Conversations about mental health have become more and more frequent, especially in the media, but sometimes explaining it to those you love, or even colleagues, can still feel like a minefield we've got to navigate.
The idea of communicating our complex feelings can be daunting but also cause tension if we feel we aren't being understood.
Which is why when BuzzFeed performer Kelsey Darragh, who suffers from panic and anxiety disorder, took to Twitter to share a solution that works for her we were really grateful.
I have panic & anxiety disorder. My boyfriend does not... but wants to understand it so he can help me. SO I made him this list! Feel free to share w ur loved ones that need guidance! pic.twitter.com/k8pcCfzMcj
- kelsey darragh (@kelseydarragh) May 11, 2018
It's simple, it's practical and it means that the people you're around have something to refer to when they want to help you but you aren't in the position to explain how.
We think it's genius, and Twitter did too. Lots of people jumped on the bandwagon to offer up their advice on how to cope:
'I suggest grounding techniques. Try counting things of a certain colour, things you can smell, touch etc. Doing logic puzzles or simple math can help with emotional responses,' wrote one user, while another replied, 'using a gentle voice is key for me, and to make sure I’m not near anything loud. also it helps if the person gives me a calming/happy scene that I can picture in my head'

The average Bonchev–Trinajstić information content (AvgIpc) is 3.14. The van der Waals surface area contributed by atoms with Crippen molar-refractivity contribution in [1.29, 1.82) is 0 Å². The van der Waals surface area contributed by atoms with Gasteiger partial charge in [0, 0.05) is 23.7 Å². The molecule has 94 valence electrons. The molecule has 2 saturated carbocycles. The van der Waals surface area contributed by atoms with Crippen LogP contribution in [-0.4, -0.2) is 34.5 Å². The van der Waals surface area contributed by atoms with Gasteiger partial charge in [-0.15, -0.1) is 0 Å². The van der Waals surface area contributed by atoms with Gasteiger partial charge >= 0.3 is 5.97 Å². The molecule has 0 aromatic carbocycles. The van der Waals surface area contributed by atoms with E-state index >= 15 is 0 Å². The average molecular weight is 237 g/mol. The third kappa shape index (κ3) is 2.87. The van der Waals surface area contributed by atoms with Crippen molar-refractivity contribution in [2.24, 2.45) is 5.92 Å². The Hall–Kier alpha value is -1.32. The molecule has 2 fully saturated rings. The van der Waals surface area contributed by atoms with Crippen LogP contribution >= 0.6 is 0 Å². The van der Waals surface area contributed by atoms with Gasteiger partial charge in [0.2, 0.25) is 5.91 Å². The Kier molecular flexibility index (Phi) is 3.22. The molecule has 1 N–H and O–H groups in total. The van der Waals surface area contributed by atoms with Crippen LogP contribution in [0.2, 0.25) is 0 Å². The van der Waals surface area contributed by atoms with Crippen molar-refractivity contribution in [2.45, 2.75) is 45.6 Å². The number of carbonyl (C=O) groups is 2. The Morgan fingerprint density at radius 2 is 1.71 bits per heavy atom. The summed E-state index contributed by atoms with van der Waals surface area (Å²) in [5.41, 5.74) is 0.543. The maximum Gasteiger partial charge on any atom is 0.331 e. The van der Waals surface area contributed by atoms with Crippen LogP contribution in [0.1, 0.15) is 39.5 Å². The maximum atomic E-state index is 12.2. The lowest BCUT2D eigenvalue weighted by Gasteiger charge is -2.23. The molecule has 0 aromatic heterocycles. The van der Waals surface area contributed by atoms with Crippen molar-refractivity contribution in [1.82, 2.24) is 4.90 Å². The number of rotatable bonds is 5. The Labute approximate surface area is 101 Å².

Don't worry if you can't read the list, we've written it out here. We'll be printing it and giving a copy to our nearest and dearest.
1. "Know that I am scared and won't be able to explain why, so please don't freak out of be annoyed with me."
2. "Find my meds if they're nearby and make sure I take it."
3. "Breathing exercises are going to frustrate me but they are vital. Try and get me to sync my breathing with yours."
4. "Make gentle suggestions of things we could do together to distract my panic. (Don't tell me what I need/should do - and listen when I say no to something)."
5. "For dissociative panic, remind me that this has happened before and this too shall pass! It always does, but it's scary when it's happening so maybe tell me some fun facts about me or our life together that will make me smile or laugh."
6. "Sips of water can be helpful but don't tell me I need to eat or drink because trust me like I'm going to vomit."
7. "Keep breathing with me!"
8. "If we can leave where we are - take me home!"
9. "Please be really really nice to me. I'm not feeling like myself and I'm embarrassed. Feeling guilty already for putting you through this so please don't get frustrated with me."
10. "Sometimes a really long big, loose, long hug will make me feel safe."
11. "Helping me breathe will be hard but so key!"
12. "If it's really bad - call my mum or sister or best friend on the phone for me!"
13. "Tell me not to fight it - rather, let it pass through me. The more I try to control it, or for you to try and control it, the worse it will be."
14. "Empathise with me! You may not get it, but you get me!"
15. "Once it passes (like hours later), open up a dialogue with me about it. How'd you do? What can we do next time?"
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